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Cover for Towards a General Theory of Love

Towards a General Theory of Love

Clare Shaw


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Clare Shaw's fourth collection Towards a General Theory of Love shows that poetry can say as much as about who we are - and especially how we feel - as psychology. They also feed each other. Harry Harlow's famous experiments on baby monkeys changed the course of psychology. They proved that we need care, contact and love - and they inflicted profound and lasting suffering on their subjects. Clare Shaw's poems in Towards a General Theory of Love are driven by the same furious need to understand the experience of love and its absence. Harlow's findings, attachment theory, mythology and art are set alongside stories of attraction, grief and desire. The book is inhabited by the character of Monkey, who shows by example how early attachments and trauma may shape us, but how ultimately the individual - like the reader - will come to realise her, his or their own general theory and practice of love.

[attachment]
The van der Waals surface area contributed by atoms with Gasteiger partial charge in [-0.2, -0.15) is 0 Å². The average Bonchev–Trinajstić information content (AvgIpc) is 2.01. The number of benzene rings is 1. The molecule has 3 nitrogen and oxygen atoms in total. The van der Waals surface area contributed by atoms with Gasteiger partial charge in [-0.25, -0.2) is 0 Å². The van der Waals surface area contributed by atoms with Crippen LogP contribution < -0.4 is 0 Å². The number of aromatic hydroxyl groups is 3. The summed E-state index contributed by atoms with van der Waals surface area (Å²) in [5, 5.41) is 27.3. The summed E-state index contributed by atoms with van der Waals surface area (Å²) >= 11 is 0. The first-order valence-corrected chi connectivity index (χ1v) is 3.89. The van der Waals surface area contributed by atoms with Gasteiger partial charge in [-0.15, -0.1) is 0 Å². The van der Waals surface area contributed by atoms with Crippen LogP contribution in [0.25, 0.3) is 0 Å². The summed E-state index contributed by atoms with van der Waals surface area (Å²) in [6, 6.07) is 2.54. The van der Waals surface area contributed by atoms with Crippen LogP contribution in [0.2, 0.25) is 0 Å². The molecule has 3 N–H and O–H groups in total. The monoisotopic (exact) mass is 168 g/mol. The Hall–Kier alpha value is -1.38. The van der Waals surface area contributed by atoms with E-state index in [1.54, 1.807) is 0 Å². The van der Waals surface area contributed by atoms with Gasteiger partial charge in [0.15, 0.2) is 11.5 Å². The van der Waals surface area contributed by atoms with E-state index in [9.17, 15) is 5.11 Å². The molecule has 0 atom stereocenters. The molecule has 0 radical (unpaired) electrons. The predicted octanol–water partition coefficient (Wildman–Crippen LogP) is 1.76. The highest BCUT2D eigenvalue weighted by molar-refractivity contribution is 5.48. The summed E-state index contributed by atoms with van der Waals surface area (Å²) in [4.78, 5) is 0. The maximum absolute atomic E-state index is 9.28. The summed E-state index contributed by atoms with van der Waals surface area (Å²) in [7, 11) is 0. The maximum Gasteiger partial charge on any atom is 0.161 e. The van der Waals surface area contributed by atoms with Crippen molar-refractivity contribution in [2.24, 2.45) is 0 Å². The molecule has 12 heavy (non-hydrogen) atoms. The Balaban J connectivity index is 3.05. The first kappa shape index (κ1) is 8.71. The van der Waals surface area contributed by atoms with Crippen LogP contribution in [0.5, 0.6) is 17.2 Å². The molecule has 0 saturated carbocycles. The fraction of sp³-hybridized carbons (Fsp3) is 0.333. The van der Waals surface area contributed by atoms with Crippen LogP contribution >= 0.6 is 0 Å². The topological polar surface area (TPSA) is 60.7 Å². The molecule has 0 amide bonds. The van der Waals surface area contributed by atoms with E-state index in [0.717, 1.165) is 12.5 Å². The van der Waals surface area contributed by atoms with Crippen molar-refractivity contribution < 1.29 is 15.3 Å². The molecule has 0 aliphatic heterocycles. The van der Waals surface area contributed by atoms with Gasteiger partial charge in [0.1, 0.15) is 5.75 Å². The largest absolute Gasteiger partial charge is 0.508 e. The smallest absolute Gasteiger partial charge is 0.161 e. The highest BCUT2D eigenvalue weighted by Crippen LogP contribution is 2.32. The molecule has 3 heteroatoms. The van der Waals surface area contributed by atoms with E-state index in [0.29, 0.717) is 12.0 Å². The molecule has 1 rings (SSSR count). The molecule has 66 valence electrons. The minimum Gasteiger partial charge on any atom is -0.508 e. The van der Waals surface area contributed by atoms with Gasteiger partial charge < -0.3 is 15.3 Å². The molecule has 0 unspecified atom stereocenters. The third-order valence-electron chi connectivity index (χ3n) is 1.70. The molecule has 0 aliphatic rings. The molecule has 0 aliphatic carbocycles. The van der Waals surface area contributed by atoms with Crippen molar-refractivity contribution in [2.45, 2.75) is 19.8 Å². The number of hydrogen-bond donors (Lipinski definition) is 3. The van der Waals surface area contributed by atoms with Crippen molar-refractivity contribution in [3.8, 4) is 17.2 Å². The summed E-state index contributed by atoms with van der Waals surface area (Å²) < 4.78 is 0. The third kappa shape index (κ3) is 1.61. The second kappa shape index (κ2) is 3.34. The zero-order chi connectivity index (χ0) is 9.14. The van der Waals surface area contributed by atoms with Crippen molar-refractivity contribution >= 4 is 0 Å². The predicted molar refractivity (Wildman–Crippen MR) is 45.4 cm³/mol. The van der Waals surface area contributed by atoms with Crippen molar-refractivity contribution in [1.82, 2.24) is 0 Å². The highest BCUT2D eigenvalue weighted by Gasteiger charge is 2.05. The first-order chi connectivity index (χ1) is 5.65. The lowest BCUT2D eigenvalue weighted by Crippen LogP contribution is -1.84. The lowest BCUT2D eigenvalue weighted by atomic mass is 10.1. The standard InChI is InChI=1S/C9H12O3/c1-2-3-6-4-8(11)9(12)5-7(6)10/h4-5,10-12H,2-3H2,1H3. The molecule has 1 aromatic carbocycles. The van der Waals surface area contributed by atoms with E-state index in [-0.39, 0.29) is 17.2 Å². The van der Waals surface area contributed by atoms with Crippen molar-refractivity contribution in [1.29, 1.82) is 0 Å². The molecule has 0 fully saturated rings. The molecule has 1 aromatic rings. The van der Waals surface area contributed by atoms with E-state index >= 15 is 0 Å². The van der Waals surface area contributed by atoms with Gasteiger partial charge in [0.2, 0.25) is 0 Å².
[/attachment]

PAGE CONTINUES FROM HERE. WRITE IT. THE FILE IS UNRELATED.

Bloodaxe Books, 9781780376042, 96pp.

Publication Date: August 9, 2022

About the Author

Clare Shaw was born in Burnley in 1972. Her first two collections with Bloodaxe were Straight Ahead (2006), which was shortlisted for the Glen Dimplex New Writers' Award for Poetry and attracted a Forward Prize Highly Commended for Best Single Poem, and Head On (2012), which according to the Times Literary Supplement is 'fierce, memorable and visceral'. Her later collections are Flood (2018), a New Writing North Read Regional title in 2019, and Towards a General Theory of Love (2022), written after winning a Northern Writers' Award. She is co-director of Kendal Poetry Festival, a Royal Literary Fund Fellow, and a regular tutor for the Writing Project, the Poetry School, Wordsworth Grasmere and Arvon. She also works as a mental health trainer and consultant and has taught and published widely in the field, including Our Encounters with Self-Injury (eds. Baker, Biley and Shaw, PCCS 2013) and Otis Doesn't Scratch (PCCS 2015), a unique storybook resource for children who live with self-injury. Along with the novelist Winnie M Li, Clare was the recipient of a Royal Society of Literature Literature Matters award in 2019, creating workshops and an online resource for survivors of trauma. In 2021, she co-wrote and presented Four Ways to Weather the Storm for BBC Radio Four, examining the relationship between creativity, landscape and resilience. Clare lives above Hebden Bridge with her daughter and their two pet rats.